We have a president now who is encouraging hate and discrimination against immigrants of any origin, but especially against Mexicans and Muslims. Did you know that a mass grave filled with bodies of immigrants was found in Texas a few miles from the Mexico border? The state said it found “no evidence” of wrongdoing.

On a level that is super local to you, Seattle Public Schools discipline Black students at a disproportionate rate -- so much so that the federal government had to come down on them a few years back. The district still shamefully boasts the nation’s fifth-worst achievement gap between Black and white students, and similar gaps exist for all non-white student populations as well as for low-income students regardless of race.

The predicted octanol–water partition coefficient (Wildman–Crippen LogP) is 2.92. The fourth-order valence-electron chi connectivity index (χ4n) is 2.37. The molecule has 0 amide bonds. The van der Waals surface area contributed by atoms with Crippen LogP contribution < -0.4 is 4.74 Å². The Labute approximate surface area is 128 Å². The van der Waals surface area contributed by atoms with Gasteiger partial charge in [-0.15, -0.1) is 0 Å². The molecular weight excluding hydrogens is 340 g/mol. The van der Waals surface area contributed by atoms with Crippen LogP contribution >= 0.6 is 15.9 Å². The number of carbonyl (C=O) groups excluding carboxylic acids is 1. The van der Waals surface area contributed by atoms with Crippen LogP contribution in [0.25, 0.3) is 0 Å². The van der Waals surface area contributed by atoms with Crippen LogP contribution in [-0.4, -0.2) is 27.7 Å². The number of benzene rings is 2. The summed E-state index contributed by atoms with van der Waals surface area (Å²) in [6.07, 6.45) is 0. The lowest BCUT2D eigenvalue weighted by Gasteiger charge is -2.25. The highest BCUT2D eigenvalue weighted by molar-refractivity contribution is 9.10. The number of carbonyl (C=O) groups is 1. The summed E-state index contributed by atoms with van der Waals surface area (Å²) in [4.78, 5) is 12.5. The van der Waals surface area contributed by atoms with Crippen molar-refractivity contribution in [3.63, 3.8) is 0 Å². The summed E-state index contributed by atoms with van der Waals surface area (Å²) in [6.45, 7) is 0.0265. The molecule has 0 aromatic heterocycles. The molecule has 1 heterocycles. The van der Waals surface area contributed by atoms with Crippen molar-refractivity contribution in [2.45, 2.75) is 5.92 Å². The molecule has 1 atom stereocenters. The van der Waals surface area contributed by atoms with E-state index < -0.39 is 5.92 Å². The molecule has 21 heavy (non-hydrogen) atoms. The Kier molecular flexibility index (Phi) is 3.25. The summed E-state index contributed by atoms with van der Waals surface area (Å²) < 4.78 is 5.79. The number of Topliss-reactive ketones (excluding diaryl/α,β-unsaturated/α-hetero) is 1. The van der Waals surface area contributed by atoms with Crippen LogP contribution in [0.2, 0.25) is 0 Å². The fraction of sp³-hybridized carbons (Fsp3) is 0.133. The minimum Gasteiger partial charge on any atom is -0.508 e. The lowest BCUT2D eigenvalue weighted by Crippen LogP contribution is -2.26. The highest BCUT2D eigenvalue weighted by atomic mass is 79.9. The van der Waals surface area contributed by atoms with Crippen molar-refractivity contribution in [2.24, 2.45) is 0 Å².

The Black Lives Matter movement started after a teenage boy named Trayvon Martin was shot and killed by a white guy for the crime of wearing a hoodie while Black. It has been sustained by continued police violence against innocent Black men and women, with police officers continually acquitted.

So, because it sure seems like our society doesn’t actually believe that Black Lives Matter, people felt the need to say it. It’s not that white lives don’t matter. America already obviously values white lives. White lives and white safety are not particularly at stake here. Black Lives Matter mentions color because it has to.

The next time you invoke Martin Luther King, Jr., I suggest you better familiarize yourself with his beliefs and his non-whitewashed legacy. Start here: Letter from a Birmingham Jail. Have you ever read it?